Am I thankful my husband knew me before I became this version of myself? Absolutely. It makes me a little less self-aware when I'm trying to get down the hallway. We laugh about it a lot. To clarify - he's not laughing at me (most of the time at least; but some of the time, it's totally called for) and I've been able to formulate a brand of self-deprecation that is just shy of being pathetic. But it is nice to be reminded of how it felt to be "normal", whatever that is. Even though this is pretty much my normal now, no matter how hard I try, I will always see myself differently. I was even on a kick for awhile of refusing to be in my scooter or wheelchair while someone was taking a picture of me. I didn't want a permanent document of something I've lost. Now? It's slightly better, but pride still gets the better of me from time to time.
Laughter is one of the most precious commodities in my marriage. So much so that I can't place a value on it. But it's so much more than that. There's an ever-present intimacy that cuts through any potentially embarrassing moments. We laugh (I know I already said that, but we laugh everywhere - in the bedroom, too) at my physicality, or lack thereof. That takes a level of comfort that, quite frankly, I never thought I'd possess.
In any relationship, especially a long term one, there is this sort of dance filled with nuance that you have to choreograph and nimbly execute or you wind up being at risk of losing what makes you such a great couple in the first place. We aced that test and continue to. Suffice it to say that living with MS has muddled it all up by putting both psychological and physical road blocks that inhibit me from expressing myself the way I want to. Still, we make it work. Really well. And that's all I'm gonna say about that.
I was a Catholic girl - still am. I wasn't necessarily an angel when it came to the inevitable indiscretions of dating cute boys but there was one line that I refused to cross. So my wedding night was the epitome of a rite of passage. I felt different after, entitled. Fast forward to a year and a half later and my ability to enjoy one of the few things it felt okay to enjoy started to slip from my hands - try as I might to hold on it. I was angry. I was terrified, in fact. This new part of me that I'd been celebrating was changing right before my eyes. I had just gotten comfortable with the fact that it was mine and I was owning it. I didn't didn't want to think about turning my ideas of love and sex on their respective heads. And definitely not in the lame, National MS Society pamphlet way of defeatist rationalization, something in the vein of: "sometimes, just laying with someone can be satisfaction enough." Bulllllll shit. Anyone who hears that and tries to accept it is doing a really weak, half-ass job of consoling themselves. Yes, cuddling is nice. But there's a lot of things that are way more fun than a cuddle. I mean, come on.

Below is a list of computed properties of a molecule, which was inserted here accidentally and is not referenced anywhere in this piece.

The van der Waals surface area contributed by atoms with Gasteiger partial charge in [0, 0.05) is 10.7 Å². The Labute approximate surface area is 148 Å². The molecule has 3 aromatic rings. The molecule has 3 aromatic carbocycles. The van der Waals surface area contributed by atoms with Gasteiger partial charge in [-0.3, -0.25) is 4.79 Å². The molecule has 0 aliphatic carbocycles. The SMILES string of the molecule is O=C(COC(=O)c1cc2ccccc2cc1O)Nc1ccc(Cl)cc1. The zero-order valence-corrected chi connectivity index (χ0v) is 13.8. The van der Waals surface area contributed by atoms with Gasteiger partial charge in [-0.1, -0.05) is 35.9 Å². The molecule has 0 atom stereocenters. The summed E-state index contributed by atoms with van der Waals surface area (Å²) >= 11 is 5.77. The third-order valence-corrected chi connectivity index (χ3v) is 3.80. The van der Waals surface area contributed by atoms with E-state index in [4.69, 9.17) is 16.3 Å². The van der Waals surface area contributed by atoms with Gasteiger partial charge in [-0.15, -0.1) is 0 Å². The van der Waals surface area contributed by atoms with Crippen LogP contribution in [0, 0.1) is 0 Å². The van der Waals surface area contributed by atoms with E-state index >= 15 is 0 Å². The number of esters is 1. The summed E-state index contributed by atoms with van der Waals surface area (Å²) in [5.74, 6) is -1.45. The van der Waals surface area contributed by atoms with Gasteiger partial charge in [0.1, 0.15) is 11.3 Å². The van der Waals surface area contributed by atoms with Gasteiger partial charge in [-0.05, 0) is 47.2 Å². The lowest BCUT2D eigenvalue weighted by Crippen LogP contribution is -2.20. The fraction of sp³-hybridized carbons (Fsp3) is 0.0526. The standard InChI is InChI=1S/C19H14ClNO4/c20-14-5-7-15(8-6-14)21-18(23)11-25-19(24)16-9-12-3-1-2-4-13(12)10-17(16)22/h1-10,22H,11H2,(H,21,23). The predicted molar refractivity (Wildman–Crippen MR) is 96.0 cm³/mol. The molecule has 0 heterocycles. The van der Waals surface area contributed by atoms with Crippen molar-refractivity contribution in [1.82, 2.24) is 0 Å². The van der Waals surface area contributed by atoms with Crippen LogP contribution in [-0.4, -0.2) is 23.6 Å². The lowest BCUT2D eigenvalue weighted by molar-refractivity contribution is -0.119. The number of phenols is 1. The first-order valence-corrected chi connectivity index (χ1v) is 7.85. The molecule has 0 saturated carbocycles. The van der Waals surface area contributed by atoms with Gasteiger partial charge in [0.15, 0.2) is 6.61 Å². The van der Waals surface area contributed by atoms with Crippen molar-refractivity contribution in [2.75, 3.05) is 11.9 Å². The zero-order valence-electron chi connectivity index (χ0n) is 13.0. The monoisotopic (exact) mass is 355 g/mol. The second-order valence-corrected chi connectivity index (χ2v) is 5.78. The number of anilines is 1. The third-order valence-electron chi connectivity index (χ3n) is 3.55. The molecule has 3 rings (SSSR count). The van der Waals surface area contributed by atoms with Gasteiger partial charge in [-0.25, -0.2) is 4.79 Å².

There are parts of my body I hate. I think it's fair to say that everyone feels that way. But, add in a blaring insecurity about how I look when I walk/the way I move/all of the bummer side issues that are a part of living with MS (pee issues, muscle spasticity), injection site bruises, incision scars... I will spare you the laundry list of boo-hooing and just say that it's never been easy and the past 12 years have been that much harder.
There are things I like about my body too. I like the way my hip curves into my waist when I'm lying on my side. I like the delicate swerve of my collarbone and the sweep of my neck to my shoulder. I like how my hip bones jut out when I'm laying on my back (Weird one, I know. Air fist pump for weight loss in 3...2...1: GO!). There's a landscape to my body that I can appreciate now more than I ever could. MS has nothing to do with that. But that's ok. I'm still a woman and want to be reminded of it. And I am. Thank God for that.